Every employee has a contract with her or his employer that sets
out the terms and conditions, pay rates, benefits, etc. of the
employment arrangement. Some of these agreements are written and
others may be oral, but in most cases, the employee must
negotiate the terms of her or his employment on their own.
In contrast, when workers unite to form a union at their
worksites, the union bargains for them collectively. Collective
bargaining is a process for employees to have a voice in their
workplace and in their employment contracts. By electing a union
to negotiate wages, benefits, work schedules and other terms and
conditions of employment–rather than each individual employee
trying to get a deal with the boss–organized employees are better
able to ensure fair employment terms and safe working conditions.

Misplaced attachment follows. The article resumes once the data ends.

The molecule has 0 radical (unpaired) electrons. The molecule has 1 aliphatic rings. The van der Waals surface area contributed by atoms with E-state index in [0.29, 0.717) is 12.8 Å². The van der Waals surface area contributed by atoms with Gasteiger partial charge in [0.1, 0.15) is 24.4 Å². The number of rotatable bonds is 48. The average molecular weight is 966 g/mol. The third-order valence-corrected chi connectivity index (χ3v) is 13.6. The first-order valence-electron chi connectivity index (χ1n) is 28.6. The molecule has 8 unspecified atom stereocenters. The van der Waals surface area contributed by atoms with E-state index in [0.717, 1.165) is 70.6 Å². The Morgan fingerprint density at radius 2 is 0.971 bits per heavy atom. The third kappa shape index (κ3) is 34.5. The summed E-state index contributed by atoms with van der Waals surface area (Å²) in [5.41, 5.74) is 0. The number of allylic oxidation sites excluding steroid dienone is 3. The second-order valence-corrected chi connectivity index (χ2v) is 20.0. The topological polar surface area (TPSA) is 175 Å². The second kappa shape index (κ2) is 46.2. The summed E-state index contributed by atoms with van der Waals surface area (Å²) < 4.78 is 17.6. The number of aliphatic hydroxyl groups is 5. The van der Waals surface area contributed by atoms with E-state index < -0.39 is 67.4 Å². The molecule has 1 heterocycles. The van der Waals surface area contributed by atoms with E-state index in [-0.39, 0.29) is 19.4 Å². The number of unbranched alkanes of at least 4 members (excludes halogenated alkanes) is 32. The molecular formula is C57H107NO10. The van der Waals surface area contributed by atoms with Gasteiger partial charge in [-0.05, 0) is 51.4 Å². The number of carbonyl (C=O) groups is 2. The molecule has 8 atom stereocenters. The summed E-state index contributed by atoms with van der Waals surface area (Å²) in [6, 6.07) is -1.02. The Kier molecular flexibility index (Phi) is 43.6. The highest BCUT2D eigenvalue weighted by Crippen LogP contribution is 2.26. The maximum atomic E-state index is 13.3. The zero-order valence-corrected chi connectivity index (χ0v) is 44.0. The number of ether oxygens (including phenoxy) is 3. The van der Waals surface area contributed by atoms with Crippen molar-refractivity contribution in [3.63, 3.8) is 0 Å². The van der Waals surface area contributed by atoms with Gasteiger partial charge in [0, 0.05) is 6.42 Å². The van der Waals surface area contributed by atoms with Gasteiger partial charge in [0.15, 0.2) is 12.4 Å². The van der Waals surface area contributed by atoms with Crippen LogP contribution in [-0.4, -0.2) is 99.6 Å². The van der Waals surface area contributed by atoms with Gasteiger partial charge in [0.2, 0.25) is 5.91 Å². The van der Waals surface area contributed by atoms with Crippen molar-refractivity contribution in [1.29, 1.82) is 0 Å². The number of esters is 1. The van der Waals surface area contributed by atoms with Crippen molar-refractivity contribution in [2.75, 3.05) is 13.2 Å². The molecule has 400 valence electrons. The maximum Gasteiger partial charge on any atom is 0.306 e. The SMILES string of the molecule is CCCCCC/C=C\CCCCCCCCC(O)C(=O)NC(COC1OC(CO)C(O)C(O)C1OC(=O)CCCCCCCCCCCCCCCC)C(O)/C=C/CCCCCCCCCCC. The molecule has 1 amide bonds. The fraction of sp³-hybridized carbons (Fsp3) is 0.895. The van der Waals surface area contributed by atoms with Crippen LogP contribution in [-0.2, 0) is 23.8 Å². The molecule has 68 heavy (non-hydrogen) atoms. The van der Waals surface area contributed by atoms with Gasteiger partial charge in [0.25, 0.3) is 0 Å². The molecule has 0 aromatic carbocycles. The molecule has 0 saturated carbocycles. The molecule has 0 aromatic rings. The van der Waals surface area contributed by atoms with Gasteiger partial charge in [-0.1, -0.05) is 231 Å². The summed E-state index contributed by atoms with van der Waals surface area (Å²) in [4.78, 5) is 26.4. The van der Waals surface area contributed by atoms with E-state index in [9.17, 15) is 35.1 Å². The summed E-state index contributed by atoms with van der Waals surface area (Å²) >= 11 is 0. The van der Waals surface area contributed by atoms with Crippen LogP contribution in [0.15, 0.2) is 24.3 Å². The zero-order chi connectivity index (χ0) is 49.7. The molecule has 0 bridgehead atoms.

Numerous studies have shown that union membership pays off at the
bargaining table. A few examples include:
Only 20 percent of non-union workers are
covered by a guaranteed (defined-benefit) pension, while
100 percent of all Local 1000 permanent civil service
workers are covered;
Only 63 percent of non-union workers have
paid sick leave, while 100 percent of Local 1000
permanent, permanent-intermittent and seasonal clerks have paid
Non-union employees pay an average of 33
percent of the premium for family healthcare coverage;
Local 1000 members pay on average
20 percent after the first year of
Nationally, the average female worker makes 77
percent of what the average male employee makes.
Among Local 1000-represented employees, women make 93
percent of what the average male employee makes in state
service and the gap is closing.
By working together, and bargaining collectively, we can improve
our workplaces, the quality of services we provide and the
communities in which we live.